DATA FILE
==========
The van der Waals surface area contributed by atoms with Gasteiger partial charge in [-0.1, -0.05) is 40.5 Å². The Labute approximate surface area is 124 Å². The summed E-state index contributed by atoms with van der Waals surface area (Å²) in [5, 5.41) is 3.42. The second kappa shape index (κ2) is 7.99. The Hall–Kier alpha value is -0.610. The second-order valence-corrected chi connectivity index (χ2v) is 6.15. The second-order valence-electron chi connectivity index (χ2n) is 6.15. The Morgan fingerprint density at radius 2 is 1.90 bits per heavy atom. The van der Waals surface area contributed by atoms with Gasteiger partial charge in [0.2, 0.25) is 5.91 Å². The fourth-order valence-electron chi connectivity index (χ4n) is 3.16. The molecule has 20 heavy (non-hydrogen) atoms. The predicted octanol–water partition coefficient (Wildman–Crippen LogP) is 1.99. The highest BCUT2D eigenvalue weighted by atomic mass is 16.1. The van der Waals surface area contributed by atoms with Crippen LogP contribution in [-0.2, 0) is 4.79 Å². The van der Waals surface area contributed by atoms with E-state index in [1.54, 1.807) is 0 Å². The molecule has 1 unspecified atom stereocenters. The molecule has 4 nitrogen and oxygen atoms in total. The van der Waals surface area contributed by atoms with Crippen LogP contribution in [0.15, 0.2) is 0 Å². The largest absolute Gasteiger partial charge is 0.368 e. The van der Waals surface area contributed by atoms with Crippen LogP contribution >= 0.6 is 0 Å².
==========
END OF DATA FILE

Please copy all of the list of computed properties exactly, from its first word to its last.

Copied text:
The van der Waals surface area contributed by atoms with Gasteiger partial charge in [-0.1, -0.05) is 40.5 Å². The Labute approximate surface area is 124 Å². The summed E-state index contributed by atoms with van der Waals surface area (Å²) in [5, 5.41) is 3.42. The second kappa shape index (κ2) is 7.99. The Hall–Kier alpha value is -0.610. The second-order valence-corrected chi connectivity index (χ2v) is 6.15. The second-order valence-electron chi connectivity index (χ2n) is 6.15. The Morgan fingerprint density at radius 2 is 1.90 bits per heavy atom. The van der Waals surface area contributed by atoms with Gasteiger partial charge in [0.2, 0.25) is 5.91 Å². The fourth-order valence-electron chi connectivity index (χ4n) is 3.16. The molecule has 20 heavy (non-hydrogen) atoms. The predicted octanol–water partition coefficient (Wildman–Crippen LogP) is 1.99. The highest BCUT2D eigenvalue weighted by atomic mass is 16.1. The van der Waals surface area contributed by atoms with Crippen LogP contribution in [-0.2, 0) is 4.79 Å². The van der Waals surface area contributed by atoms with E-state index in [1.54, 1.807) is 0 Å². The molecule has 1 unspecified atom stereocenters. The molecule has 4 nitrogen and oxygen atoms in total. The van der Waals surface area contributed by atoms with Crippen LogP contribution in [0.15, 0.2) is 0 Å². The largest absolute Gasteiger partial charge is 0.368 e. The van der Waals surface area contributed by atoms with Crippen LogP contribution >= 0.6 is 0 Å².